A woman who impacted the borough for many years passed away right before Thanksgiving.
On Sunday, November 24, Bedford Park resident and longtime activist Heidi Hynes lost her battle to cancer at the age of 51. Hynes was born in Kansas City, MO, but spent most of her life in the Bronx.
Hynes graduated from Fordham’s Bronx campus in 1990. She was an organizer at the Northwest Bronx Community and Clergy Coalition and later became a board member as well.
Sandra Lobo, the executive director of NWBCCC, reflected on her more than 20 years of working with Hynes.
“Heidi was a dynamic, joyful and passionate fighter that cared deeply about issues of peace and justice and was a great advocate around health issues in the Bronx through a social determinants of health framework, meaning that health was not just linked to personal choice, but larger systemic issues including quality of affordable housing, access to fresh fruits and vegetables, presence of violence, etc.,” Lobo said.
She recalled the time when Hynes was selected to be a part of a small group of people to meet with Ben Bernacke, chairman of the Federal Reserve.
She addressed him passionately advocating for the chairman to take responsibility for the predatory loans made to families during the housing crisis and not bail out big banks. In that meeting, Hynes pounded on the table while her voice cracked sharing the impact that those bad loans had on communities like the Bronx.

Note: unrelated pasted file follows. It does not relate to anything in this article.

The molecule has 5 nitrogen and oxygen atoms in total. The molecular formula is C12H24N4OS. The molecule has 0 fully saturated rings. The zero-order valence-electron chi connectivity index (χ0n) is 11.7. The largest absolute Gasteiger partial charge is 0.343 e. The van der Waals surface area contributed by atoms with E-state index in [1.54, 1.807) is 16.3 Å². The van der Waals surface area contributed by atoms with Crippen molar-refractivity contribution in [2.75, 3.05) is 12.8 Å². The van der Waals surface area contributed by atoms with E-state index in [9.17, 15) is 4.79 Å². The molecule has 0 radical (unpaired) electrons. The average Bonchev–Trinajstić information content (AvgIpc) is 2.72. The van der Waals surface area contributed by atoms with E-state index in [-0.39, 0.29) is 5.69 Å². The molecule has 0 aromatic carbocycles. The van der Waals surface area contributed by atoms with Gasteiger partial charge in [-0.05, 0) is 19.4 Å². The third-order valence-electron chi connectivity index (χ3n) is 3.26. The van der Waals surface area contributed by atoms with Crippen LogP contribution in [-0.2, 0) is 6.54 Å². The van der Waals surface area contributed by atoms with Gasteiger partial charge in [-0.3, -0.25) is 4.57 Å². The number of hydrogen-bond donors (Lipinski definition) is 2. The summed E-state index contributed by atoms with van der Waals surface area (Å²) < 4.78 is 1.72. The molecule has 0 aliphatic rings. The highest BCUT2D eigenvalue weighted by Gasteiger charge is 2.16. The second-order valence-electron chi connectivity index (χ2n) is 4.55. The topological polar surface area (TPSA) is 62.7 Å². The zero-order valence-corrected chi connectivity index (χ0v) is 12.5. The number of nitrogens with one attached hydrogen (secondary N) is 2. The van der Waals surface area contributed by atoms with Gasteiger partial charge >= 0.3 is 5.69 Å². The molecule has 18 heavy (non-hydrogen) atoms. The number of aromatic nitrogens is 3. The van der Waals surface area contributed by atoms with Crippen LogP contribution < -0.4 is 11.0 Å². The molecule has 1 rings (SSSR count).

“Many of us get disillusioned by how negative the world seems at times, even overwhelmed by how our work feels insufficient by the magnitude of inequality in the world,” Lobo said. “Heidi was one of those leaders that was always optimistic and joyful and inspired us to continue to affirm that another world is possible despite the challenges we face.”
In 1997, she became executive director at the Mary Mitchell Family and Youth Center in Crotona at 2007 Mapes Avenue.
“She was the kind of person who always had a smile on her face,” said Lurgen Guzman, program director at the Mary Mitchell Center. “She was involved in a lot of different activities. She was really concerned about the kids.”
Guzman was quite emotional when talking about her friend. They worked together for 22 years and it will be hard to fill her shoes, she said.
“Basically Mary Mitchell was her home,” she said.
Guzman told the Bronx Times, Hynes left the center in September 2018 with an initial plan to return. After surgery and radiation, everyone hoped she would get better.
“She just got really sick a month ago,” she said. “We all thought she was going to come back. I’m still not ready. It’s a tragedy for the center.”
Hynes is survived by her husband Brian and daughter Frieda, her parents Frank and Michelle Schloegel back in her native Kansas City, siblings Theresa and Frankie and a several nieces and nephews.